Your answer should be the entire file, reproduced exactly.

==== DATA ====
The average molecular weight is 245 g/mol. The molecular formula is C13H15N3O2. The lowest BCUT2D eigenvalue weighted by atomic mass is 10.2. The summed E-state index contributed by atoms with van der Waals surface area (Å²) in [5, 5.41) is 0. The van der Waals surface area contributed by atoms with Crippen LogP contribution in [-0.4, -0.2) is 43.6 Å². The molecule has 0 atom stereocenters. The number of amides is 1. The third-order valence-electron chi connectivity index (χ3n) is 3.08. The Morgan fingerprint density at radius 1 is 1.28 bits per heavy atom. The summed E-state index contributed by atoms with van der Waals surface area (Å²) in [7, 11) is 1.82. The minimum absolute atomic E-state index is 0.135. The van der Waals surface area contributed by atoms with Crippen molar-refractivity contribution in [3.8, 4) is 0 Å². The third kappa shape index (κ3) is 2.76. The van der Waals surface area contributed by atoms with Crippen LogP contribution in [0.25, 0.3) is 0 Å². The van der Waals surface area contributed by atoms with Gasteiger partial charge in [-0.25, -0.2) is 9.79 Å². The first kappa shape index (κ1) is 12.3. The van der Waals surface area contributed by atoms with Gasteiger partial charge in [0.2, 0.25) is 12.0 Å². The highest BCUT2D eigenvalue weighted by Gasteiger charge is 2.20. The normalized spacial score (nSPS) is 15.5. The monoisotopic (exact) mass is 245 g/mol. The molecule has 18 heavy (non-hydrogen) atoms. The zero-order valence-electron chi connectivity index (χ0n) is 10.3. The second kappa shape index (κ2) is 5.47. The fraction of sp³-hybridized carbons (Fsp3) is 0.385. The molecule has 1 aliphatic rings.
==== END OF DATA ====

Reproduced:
The average molecular weight is 245 g/mol. The molecular formula is C13H15N3O2. The lowest BCUT2D eigenvalue weighted by atomic mass is 10.2. The summed E-state index contributed by atoms with van der Waals surface area (Å²) in [5, 5.41) is 0. The van der Waals surface area contributed by atoms with Crippen LogP contribution in [-0.4, -0.2) is 43.6 Å². The molecule has 0 atom stereocenters. The number of amides is 1. The third-order valence-electron chi connectivity index (χ3n) is 3.08. The Morgan fingerprint density at radius 1 is 1.28 bits per heavy atom. The summed E-state index contributed by atoms with van der Waals surface area (Å²) in [7, 11) is 1.82. The minimum absolute atomic E-state index is 0.135. The van der Waals surface area contributed by atoms with Crippen molar-refractivity contribution in [3.8, 4) is 0 Å². The third kappa shape index (κ3) is 2.76. The van der Waals surface area contributed by atoms with Crippen LogP contribution in [0.25, 0.3) is 0 Å². The van der Waals surface area contributed by atoms with Gasteiger partial charge in [-0.25, -0.2) is 9.79 Å². The first kappa shape index (κ1) is 12.3. The van der Waals surface area contributed by atoms with Gasteiger partial charge in [0.2, 0.25) is 12.0 Å². The highest BCUT2D eigenvalue weighted by Gasteiger charge is 2.20. The normalized spacial score (nSPS) is 15.5. The monoisotopic (exact) mass is 245 g/mol. The molecule has 18 heavy (non-hydrogen) atoms. The zero-order valence-electron chi connectivity index (χ0n) is 10.3. The second kappa shape index (κ2) is 5.47. The fraction of sp³-hybridized carbons (Fsp3) is 0.385. The molecule has 1 aliphatic rings.